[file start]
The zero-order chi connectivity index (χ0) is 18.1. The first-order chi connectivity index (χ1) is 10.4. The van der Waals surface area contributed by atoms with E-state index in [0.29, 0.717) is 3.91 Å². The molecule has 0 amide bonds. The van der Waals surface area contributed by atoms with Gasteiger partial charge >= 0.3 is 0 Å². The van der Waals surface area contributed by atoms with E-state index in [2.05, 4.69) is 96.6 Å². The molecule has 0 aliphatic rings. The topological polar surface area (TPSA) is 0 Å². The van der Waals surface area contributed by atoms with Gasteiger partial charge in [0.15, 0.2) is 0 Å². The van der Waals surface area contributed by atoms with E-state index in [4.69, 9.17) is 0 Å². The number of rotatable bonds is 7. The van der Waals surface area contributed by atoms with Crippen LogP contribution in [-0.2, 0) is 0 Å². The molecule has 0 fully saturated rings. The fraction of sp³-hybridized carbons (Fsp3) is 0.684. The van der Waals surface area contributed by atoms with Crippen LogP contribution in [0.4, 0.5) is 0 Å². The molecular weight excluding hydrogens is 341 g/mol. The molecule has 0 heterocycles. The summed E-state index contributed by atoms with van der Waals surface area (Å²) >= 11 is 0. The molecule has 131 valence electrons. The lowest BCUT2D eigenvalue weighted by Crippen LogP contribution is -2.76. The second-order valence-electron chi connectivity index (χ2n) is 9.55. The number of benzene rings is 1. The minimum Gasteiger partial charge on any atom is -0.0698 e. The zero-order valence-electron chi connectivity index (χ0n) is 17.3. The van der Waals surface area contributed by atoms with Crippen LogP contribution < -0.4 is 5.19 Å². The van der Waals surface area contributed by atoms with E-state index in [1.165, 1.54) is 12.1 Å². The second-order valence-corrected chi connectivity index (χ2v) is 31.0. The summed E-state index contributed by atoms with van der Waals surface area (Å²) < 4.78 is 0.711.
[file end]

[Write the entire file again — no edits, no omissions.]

The zero-order chi connectivity index (χ0) is 18.1. The first-order chi connectivity index (χ1) is 10.4. The van der Waals surface area contributed by atoms with E-state index in [0.29, 0.717) is 3.91 Å². The molecule has 0 amide bonds. The van der Waals surface area contributed by atoms with Gasteiger partial charge >= 0.3 is 0 Å². The van der Waals surface area contributed by atoms with E-state index in [2.05, 4.69) is 96.6 Å². The molecule has 0 aliphatic rings. The topological polar surface area (TPSA) is 0 Å². The van der Waals surface area contributed by atoms with Gasteiger partial charge in [0.15, 0.2) is 0 Å². The van der Waals surface area contributed by atoms with E-state index in [4.69, 9.17) is 0 Å². The number of rotatable bonds is 7. The van der Waals surface area contributed by atoms with Crippen LogP contribution in [-0.2, 0) is 0 Å². The molecule has 0 fully saturated rings. The fraction of sp³-hybridized carbons (Fsp3) is 0.684. The van der Waals surface area contributed by atoms with Crippen LogP contribution in [0.4, 0.5) is 0 Å². The molecular weight excluding hydrogens is 341 g/mol. The molecule has 0 heterocycles. The summed E-state index contributed by atoms with van der Waals surface area (Å²) >= 11 is 0. The molecule has 131 valence electrons. The lowest BCUT2D eigenvalue weighted by Crippen LogP contribution is -2.76. The second-order valence-electron chi connectivity index (χ2n) is 9.55. The number of benzene rings is 1. The minimum Gasteiger partial charge on any atom is -0.0698 e. The zero-order valence-electron chi connectivity index (χ0n) is 17.3. The van der Waals surface area contributed by atoms with Crippen LogP contribution < -0.4 is 5.19 Å². The van der Waals surface area contributed by atoms with E-state index in [1.165, 1.54) is 12.1 Å². The second-order valence-corrected chi connectivity index (χ2v) is 31.0. The summed E-state index contributed by atoms with van der Waals surface area (Å²) < 4.78 is 0.711.